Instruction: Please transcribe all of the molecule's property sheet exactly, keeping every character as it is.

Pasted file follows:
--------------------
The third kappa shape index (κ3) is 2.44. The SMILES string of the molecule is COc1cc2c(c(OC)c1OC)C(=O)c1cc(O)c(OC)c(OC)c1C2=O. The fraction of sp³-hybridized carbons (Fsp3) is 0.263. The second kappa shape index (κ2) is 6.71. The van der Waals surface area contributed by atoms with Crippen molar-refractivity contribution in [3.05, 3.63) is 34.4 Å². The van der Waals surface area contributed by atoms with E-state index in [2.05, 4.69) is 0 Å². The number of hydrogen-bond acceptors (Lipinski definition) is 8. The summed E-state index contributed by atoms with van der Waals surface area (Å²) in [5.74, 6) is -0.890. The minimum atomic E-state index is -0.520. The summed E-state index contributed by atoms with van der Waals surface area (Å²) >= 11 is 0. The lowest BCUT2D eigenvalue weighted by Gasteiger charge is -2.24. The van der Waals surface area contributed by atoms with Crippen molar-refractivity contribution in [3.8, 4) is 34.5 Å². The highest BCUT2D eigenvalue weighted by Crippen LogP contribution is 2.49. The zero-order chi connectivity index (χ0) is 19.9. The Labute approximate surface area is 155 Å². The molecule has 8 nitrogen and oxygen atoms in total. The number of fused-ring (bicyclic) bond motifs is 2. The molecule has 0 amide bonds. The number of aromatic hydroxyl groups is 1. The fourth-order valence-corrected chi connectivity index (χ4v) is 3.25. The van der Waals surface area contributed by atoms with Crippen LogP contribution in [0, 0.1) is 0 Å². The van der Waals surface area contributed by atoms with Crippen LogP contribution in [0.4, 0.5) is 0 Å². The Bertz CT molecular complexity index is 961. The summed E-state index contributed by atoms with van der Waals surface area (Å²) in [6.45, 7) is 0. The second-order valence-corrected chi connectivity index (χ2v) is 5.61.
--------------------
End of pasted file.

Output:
The third kappa shape index (κ3) is 2.44. The SMILES string of the molecule is COc1cc2c(c(OC)c1OC)C(=O)c1cc(O)c(OC)c(OC)c1C2=O. The fraction of sp³-hybridized carbons (Fsp3) is 0.263. The second kappa shape index (κ2) is 6.71. The van der Waals surface area contributed by atoms with Crippen molar-refractivity contribution in [3.05, 3.63) is 34.4 Å². The van der Waals surface area contributed by atoms with E-state index in [2.05, 4.69) is 0 Å². The number of hydrogen-bond acceptors (Lipinski definition) is 8. The summed E-state index contributed by atoms with van der Waals surface area (Å²) in [5.74, 6) is -0.890. The minimum atomic E-state index is -0.520. The summed E-state index contributed by atoms with van der Waals surface area (Å²) >= 11 is 0. The lowest BCUT2D eigenvalue weighted by Gasteiger charge is -2.24. The van der Waals surface area contributed by atoms with Crippen molar-refractivity contribution in [3.8, 4) is 34.5 Å². The highest BCUT2D eigenvalue weighted by Crippen LogP contribution is 2.49. The zero-order chi connectivity index (χ0) is 19.9. The Labute approximate surface area is 155 Å². The molecule has 8 nitrogen and oxygen atoms in total. The number of fused-ring (bicyclic) bond motifs is 2. The molecule has 0 amide bonds. The number of aromatic hydroxyl groups is 1. The fourth-order valence-corrected chi connectivity index (χ4v) is 3.25. The van der Waals surface area contributed by atoms with Crippen LogP contribution in [0, 0.1) is 0 Å². The van der Waals surface area contributed by atoms with Crippen LogP contribution in [0.4, 0.5) is 0 Å². The Bertz CT molecular complexity index is 961. The summed E-state index contributed by atoms with van der Waals surface area (Å²) in [6.45, 7) is 0. The second-order valence-corrected chi connectivity index (χ2v) is 5.61.